Symbiosis Sym`bi*o"sis, n. [NL., fr. Gr. symbi`wsis a living together, symbioy^n to live together; sy`n with + ? to live.] (Biol.) The living together in more or less imitative association or even close union of two dissimilar organisms. In a broad sense the term includes parasitism, or

{antagonistic symbiosis} or

{antipathetic symbiosis}, in which the association is disadvantageous or destructive to one of the organisms, but ordinarily it is used of cases where the association is advantageous, or often necessary, to one or both, and not harmful to either. When there is bodily union (in extreme cases so close that the two form practically a single body, as in the union of alg[ae] and fungi to form lichens, and in the inclusion of alg[ae] in radiolarians) it is called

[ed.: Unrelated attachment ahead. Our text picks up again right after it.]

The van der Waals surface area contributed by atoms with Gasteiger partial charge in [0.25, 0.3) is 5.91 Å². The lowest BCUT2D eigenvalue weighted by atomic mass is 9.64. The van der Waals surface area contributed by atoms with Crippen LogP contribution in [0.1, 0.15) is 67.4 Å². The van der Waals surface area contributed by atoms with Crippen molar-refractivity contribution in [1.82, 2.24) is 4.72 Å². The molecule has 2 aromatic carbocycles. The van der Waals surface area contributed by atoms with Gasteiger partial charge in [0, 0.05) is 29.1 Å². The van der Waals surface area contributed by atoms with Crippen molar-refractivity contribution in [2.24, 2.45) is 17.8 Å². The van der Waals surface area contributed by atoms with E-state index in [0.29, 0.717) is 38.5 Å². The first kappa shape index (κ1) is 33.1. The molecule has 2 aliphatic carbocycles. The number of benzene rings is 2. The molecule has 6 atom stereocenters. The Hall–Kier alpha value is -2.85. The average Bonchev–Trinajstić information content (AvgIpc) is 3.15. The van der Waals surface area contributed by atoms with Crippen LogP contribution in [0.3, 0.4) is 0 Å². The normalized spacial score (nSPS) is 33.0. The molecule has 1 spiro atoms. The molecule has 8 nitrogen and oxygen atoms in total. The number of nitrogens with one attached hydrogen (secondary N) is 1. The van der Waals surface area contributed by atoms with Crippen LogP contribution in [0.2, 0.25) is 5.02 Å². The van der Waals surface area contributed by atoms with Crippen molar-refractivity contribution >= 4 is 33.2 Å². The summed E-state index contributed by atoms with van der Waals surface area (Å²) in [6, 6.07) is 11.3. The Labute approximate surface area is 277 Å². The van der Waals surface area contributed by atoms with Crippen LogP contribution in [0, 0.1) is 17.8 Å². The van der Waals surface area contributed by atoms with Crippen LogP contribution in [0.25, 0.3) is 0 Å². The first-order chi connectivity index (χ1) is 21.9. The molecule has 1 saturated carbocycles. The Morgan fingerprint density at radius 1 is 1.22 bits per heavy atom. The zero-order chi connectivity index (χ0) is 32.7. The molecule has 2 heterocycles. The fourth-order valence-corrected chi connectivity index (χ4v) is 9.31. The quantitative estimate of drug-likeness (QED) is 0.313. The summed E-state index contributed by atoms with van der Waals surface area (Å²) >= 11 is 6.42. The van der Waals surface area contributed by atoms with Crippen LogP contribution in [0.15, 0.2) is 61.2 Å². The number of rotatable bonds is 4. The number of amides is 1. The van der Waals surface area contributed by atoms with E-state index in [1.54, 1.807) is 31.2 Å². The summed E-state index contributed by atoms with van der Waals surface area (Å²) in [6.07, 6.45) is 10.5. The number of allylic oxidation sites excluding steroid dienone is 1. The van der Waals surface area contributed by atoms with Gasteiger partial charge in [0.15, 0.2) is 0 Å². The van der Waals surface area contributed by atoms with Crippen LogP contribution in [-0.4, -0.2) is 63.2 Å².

{conjunctive symbiosis}; if there is no actual union of the organisms (as in the association of ants with myrmecophytes),

{disjunctive symbiosis}. [Webster 1913 Suppl.]

The Collaborative International Dictionary of English. 2000.

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